Researchers shed new light on the molecular detail of COVID-19

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Researchers from Western Sydney University have joined the global race to better understand COVID-19, with new research proposing how a SARS-CoV-2 protein (Nsp9), vital in the virus' life cycle, is supporting the replicating process.

Published in Proteins: structure, function and bioinformation, the research reveals a distinct binding interface for both ssDNA and RNA—key proteins in COVID-19 which work to enable of the in host cells.

According to co-lead researcher Dr. Roland Gamsjaeger from the School of Science, this finding is an exciting step in further understanding COVID-19.

"Understanding the complex RNA synthesis machinery of the virus is crucial in the development of therapeutic strategies against COVID-19 and other related coronaviruses.

"Replication of the viral genome is a fundamental step in the virus life cycle and SARS-CoV-2 non-structural 9 (Nsp9) is shown to be essential for virus replication through its ability to bind RNA in the closely related SARS-CoV-1 strain," said Dr. Gamjeager.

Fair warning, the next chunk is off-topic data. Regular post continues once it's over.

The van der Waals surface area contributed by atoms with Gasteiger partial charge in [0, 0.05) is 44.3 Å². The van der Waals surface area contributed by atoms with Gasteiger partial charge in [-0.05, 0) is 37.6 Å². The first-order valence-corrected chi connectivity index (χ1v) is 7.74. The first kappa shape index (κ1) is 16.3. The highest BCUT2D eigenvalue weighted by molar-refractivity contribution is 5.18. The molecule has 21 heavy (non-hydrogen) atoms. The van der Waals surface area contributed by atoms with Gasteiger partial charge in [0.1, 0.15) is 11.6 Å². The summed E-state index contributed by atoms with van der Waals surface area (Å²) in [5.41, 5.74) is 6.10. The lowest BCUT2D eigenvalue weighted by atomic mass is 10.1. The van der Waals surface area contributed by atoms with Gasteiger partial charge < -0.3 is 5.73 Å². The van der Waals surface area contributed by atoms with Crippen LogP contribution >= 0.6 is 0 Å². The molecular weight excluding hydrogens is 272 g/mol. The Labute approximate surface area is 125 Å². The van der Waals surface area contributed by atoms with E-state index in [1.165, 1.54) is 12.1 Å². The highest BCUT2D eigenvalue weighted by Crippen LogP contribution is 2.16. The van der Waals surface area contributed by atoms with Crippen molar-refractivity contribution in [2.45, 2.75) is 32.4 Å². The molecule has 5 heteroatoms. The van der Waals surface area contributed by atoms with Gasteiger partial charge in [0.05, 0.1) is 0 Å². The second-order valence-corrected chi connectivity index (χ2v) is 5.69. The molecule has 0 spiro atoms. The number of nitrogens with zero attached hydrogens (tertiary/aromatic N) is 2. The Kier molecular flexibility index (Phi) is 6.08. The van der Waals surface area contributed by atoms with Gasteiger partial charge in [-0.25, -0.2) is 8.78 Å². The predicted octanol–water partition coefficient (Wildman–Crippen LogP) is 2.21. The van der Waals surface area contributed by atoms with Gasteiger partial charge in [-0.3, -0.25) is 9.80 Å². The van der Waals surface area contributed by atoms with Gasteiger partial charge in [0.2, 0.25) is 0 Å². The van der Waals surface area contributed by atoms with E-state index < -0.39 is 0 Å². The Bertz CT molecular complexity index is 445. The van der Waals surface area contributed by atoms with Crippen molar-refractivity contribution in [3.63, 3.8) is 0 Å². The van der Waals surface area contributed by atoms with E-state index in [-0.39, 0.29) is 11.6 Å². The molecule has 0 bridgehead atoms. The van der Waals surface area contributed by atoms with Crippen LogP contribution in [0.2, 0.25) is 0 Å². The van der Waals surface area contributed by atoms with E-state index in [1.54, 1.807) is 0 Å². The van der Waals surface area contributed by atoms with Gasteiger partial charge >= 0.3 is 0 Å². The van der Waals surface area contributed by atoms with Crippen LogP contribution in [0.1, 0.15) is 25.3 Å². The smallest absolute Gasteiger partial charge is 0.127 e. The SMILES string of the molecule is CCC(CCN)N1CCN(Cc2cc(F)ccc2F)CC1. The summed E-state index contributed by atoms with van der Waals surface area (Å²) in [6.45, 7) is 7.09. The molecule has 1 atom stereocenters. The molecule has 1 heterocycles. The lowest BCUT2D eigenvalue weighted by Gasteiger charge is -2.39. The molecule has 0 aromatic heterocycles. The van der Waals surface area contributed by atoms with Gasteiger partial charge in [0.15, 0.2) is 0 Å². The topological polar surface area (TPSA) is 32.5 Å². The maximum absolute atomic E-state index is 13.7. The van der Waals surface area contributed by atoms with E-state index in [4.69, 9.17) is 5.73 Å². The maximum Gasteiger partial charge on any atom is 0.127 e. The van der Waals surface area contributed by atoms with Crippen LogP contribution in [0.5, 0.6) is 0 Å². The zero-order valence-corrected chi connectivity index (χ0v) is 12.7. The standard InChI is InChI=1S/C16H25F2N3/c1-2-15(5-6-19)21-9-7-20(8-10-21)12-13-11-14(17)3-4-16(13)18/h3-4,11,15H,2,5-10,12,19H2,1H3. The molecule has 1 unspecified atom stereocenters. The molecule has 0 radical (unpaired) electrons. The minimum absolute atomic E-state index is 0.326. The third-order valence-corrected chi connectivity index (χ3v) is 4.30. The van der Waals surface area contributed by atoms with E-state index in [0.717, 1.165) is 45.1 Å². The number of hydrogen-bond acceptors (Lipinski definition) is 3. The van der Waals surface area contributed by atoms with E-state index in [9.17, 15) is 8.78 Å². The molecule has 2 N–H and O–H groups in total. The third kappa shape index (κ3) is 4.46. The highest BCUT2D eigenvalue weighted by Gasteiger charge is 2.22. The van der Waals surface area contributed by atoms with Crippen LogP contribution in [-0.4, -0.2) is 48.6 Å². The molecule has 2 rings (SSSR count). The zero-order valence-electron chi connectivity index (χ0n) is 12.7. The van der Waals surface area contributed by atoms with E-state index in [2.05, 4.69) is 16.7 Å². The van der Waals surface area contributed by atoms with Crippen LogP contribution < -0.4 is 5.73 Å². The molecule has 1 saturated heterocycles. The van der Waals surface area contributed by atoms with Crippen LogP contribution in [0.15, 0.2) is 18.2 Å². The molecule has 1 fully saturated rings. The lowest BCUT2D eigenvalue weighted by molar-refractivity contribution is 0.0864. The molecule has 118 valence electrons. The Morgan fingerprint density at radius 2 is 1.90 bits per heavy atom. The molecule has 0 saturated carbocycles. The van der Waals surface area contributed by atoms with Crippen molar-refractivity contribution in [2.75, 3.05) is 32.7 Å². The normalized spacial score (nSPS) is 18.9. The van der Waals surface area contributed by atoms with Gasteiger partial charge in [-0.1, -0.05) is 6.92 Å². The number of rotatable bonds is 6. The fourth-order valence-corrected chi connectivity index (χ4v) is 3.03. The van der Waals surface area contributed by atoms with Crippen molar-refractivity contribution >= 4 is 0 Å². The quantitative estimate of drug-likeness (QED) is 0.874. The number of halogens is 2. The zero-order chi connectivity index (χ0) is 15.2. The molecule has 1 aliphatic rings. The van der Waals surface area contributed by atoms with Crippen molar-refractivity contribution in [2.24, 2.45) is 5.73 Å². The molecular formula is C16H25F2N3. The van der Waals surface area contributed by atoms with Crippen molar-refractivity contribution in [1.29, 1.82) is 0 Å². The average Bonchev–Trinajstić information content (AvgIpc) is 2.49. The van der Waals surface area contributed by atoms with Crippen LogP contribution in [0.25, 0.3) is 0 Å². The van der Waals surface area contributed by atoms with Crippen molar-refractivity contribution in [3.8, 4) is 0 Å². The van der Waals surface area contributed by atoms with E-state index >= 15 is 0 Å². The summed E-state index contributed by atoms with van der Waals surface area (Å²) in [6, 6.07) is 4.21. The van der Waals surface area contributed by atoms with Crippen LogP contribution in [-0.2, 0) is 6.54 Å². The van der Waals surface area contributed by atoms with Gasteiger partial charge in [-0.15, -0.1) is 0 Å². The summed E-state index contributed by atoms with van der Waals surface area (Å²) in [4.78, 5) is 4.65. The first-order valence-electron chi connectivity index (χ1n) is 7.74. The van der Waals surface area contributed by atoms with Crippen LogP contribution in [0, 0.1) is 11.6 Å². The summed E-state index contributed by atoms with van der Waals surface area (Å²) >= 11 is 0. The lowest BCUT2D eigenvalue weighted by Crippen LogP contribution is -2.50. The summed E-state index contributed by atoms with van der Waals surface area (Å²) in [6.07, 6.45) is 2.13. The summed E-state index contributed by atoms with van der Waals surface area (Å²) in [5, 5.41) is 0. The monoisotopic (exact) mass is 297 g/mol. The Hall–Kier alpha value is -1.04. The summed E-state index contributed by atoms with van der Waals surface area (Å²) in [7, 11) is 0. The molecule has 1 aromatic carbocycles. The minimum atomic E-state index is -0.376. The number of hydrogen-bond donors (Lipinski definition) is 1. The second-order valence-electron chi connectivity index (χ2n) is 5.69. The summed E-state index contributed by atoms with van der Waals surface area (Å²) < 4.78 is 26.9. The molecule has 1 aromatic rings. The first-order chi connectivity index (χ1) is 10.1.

The research—led by Western Sydney University Ph.D. students Serene El-Kamand and Mar-Dean Du Plessis as first authors—utilized (NMR) in combination with surface biolayer interferometry (BLI) to reveal a distinct binding interface for both ssDNA and RNA that is different to the one proposed in the recently solved SARSCoV-2 replication and transcription complex (RTC) structure.

"While Our study resolves some of the ambiguities around the exact location of RNA binding within Nsp9, however, further studies will be required to shed light onto these important processes given the urgent need to develop new therapeutic strategies against COVID-19," said Dr. Gamsjaeger.


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More information: Serene El‐Kamand et al, A distinct ssDNA / RNA binding interface in the Nsp9 protein from SARS‐CoV ‐2, Proteins: Structure, Function, and Bioinformatics (2021). DOI: 10.1002/prot.26205
Citation: Researchers shed new light on the molecular detail of COVID-19 (2021, August 25) retrieved 5 July 2022 from https://phys.org/news/2021-08-molecular-covid-.html
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